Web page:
The Wars of the Roses: Politics and the Constitution in England, c.1437-1509by Christine Carpenter
Pub. Date: 11/13/1997
Publisher: Cambridge University Press
The Wars of the Roses was a period of major crisis in English politics and in the lives of the English landowning classes. This book attempts to explain why the Wars occurred, and with what results, by placing them in the context of the ruling classes' expectations of kingship and governance at that time. The book draws on a large amount of detailed work written over the past twenty-five years on local and national politics, to present a coherent synthesis of what can seem a baffling and incoherent period.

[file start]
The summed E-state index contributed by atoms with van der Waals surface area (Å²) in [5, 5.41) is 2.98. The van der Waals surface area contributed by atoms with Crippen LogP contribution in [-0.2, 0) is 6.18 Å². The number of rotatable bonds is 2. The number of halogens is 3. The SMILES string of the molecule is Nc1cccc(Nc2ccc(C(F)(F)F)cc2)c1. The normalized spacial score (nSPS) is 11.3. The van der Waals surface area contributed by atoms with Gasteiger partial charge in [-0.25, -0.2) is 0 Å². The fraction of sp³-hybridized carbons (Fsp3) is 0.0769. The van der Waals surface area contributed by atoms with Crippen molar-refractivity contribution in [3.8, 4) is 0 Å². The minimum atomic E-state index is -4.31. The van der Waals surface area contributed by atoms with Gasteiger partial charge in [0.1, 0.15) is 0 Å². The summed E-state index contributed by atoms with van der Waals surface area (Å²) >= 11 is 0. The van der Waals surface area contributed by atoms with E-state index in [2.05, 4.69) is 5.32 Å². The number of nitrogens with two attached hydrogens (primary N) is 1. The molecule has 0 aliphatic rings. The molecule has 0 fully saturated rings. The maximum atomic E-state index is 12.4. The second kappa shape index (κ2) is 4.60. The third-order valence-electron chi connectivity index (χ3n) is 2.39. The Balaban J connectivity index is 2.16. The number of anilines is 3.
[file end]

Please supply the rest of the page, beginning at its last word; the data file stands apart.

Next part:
Table of ContentsIntroduction; 1. Sources and historiography; 2. The governance of England in the fifteenth century (i); 3. The governance of England in the fifteenth century (ii); 4. The Lancastrian kings to c. 1437; 5. Henry VI's adult rule: the first phase c. 1437–50; 6. The road to war: 1450–55; 7. The end of Lancastrian rule: 1455–61; 8. Edward IV's first reign: 1461–71; 9. The triumph of York: 1471–83; 10. Richard III and the end of Yorkist rule: 1483–5; 11. Henry VII and the end of the wars: 1485–1509; 12. Conclusions; Bibliographical notes.
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